Yes, those are triplets. Three boys, born at 1, 1.1, and 1.4 kg at 31 weeks out of 40. At home. Then rushed into our hospital, where they stayed for 53 days, doubling in size. Yesterday they went home, about 10 days before their actual due date. Surviving in Kenya as triplets is no common occurrence. Their mom L.C. deserves a round of applause, 53 days of day and night feedings, hand-expressing milk and pouring it into their nasogastric tubes. And the nurses, who gave them antibiotics, a blood transfusion, oxygen by CPAP, cleaning septic umbilical cords, teaching skin to skin kangaroo care. And the interns who patiently recalculated daily fluids and feeds in tiny increments, who gathered vital signs and paid attention to heart murmurs. L.C. found me when she had changed out of her hospital gown and was ready to leave, for a photo. She was so happy, and even though she didn't have a smart phone or email or any way to receive the photo, she wanted to celebrate by seeing it:
That happy moment has of course been swallowed up in a mid-day mortality audit of the 30 deaths last month. Poverty, HIV, violence against women and children, desperation (one death was of a very hypothermic newborn found abandoned under a bush), malnutrition, congenital malformations, tinier prematures, overwhelming infections, complicated births leading to asphyxia and brain damage. This town can feel like a slough of despair some days. But for a moment, we clearly saw 3 reasons to be here.
About two hours after those snaps, we had a meeting with our hospital medical superintendent and our department heads as well, at our request since we passed the 2-year mark last month and wanted to listen carefully to their feedback. More on that later, but a few things stood out: they see improving care, commitment to teaching, and communication with patients as the 3 things that they consider worth the at times stressful, awkward, unclear nature of working with foreigners. They want their hospital to have better outcomes, so they were glad to have help, particularly in applying Kenyan protocols more deliberately. By having more than one consultant on the service, and by the fact that we communicate with each other and them, or came with some years of experience, they could see changes that affected outcomes for the better. Secondly, they know we are training interns and medical officers and students of all levels, so the idea of a core curriculum, regular teaching, practical skill sessions, they affirmed. Patient care and teaching, not too shocking, the core of what we do day by day, integrated together to bring healing and mentor our younger colleagues. But their third point came as a bit of a surprise. The Med Sup said she knows when Scott is in the hospital or not without leaving her office, because she sees a difference in the patient complaints that come to her desk. He takes time to talk to patients, and they gain confidence, feel heard, noticed. I think that is so much second nature to him that he never thought about it, so hearing it as a top-three feedback caught our attention. WE had 625 deliveries last month. That's a LOT of women coming through OB to talk to.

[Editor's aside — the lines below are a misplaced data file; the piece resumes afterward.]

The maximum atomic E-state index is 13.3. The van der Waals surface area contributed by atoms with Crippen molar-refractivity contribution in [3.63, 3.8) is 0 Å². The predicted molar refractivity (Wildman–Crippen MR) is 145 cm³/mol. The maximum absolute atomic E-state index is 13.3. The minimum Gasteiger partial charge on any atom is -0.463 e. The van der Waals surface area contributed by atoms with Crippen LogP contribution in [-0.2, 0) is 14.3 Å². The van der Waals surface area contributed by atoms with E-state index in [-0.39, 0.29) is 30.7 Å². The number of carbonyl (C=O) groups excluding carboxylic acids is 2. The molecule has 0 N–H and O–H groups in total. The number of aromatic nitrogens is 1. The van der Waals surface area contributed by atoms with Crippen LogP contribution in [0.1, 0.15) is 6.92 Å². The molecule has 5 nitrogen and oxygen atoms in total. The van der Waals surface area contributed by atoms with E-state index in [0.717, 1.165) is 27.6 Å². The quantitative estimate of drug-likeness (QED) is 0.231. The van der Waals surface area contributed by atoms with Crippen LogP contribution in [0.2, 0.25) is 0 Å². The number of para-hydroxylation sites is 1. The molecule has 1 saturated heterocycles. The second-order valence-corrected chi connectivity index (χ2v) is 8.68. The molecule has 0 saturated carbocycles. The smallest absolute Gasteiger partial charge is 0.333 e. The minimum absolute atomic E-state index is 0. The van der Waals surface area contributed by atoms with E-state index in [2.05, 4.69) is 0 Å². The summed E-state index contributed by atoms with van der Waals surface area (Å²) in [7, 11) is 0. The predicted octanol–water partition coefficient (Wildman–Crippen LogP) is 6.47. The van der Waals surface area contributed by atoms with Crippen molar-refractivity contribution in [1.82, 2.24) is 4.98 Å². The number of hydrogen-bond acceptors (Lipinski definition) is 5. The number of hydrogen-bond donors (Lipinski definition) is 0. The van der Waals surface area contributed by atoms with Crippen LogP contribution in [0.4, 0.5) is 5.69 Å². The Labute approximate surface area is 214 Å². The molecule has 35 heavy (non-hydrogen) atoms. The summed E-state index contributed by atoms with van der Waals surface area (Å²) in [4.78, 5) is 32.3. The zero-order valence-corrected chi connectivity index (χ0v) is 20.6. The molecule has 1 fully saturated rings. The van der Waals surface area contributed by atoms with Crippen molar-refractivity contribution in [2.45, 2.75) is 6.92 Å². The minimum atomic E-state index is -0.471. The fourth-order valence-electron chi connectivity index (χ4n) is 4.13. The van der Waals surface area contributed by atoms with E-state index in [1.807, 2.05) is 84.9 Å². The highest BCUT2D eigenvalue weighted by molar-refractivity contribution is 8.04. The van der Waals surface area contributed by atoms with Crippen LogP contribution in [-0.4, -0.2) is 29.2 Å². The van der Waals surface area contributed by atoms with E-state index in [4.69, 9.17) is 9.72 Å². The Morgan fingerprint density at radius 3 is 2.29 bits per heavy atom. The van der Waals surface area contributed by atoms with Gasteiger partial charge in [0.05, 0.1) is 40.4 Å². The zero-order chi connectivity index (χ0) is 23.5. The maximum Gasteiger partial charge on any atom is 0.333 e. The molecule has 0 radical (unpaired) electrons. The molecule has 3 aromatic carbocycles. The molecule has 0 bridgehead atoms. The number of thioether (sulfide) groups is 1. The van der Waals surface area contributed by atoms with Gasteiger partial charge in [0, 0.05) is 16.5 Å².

Triplets, feedback, and our prayer card verse all had me thinking about threes. Yes, we want to know, does all this make sense? Is it worth being thousands and thousands of miles away from our widowed moms and 20-something kids? Is this what God asks? Micah 6:8--what does the LORD require of you but to do justice, love mercy, and walk humbly with your God. That was the verse my sister chose for my Dad's funeral, it's the verse on our prayer card, it was the theme of the conference Julia attended last weekend, and I think that it also parallels this life--doing justice (serving in a place of poverty and need where staffing is low, investing in wave after wave of inexperienced young trainees), loving mercy (the hours, the empathy, the conversations, the prayer) require a willingness to embrace a walk of obscurity and humility. Which is probably incompatible with a blog, but I'm affirming my husband anyway. He is much better than I am about finding a way to quietly approach the chaos that is Naivasha SubCounty Hospital Maternity, without demanding a position or recognition or honor, and plug away at patient care. Day after day, examining, giving a little push here and there to get things done, talking to patients. And it makes a difference. A few years ago, we were told this hospital had 1-2 maternal deaths a month. Now it's 1-2 per year. That's many factors and God's mercy, but if you're a person who feels like you are wondering if your labor is in vain, take a deep breath. Do justice, love mercy, and walk humbly, and the tiny seeds of the kingdom will take root.
Scott has a nowhere birthday next Monday. Another year of living by Micah 6:8. He's a pretty amazing guy, and hearing the Med Sup talk about him yesterday made me thankful, and reminded me of the things that matter. In a year marked by the creation of fear and division, humbly pursuing justice and mercy can heal our divisions and bring the kingdom. Vote for whoever you find most like Scott, today?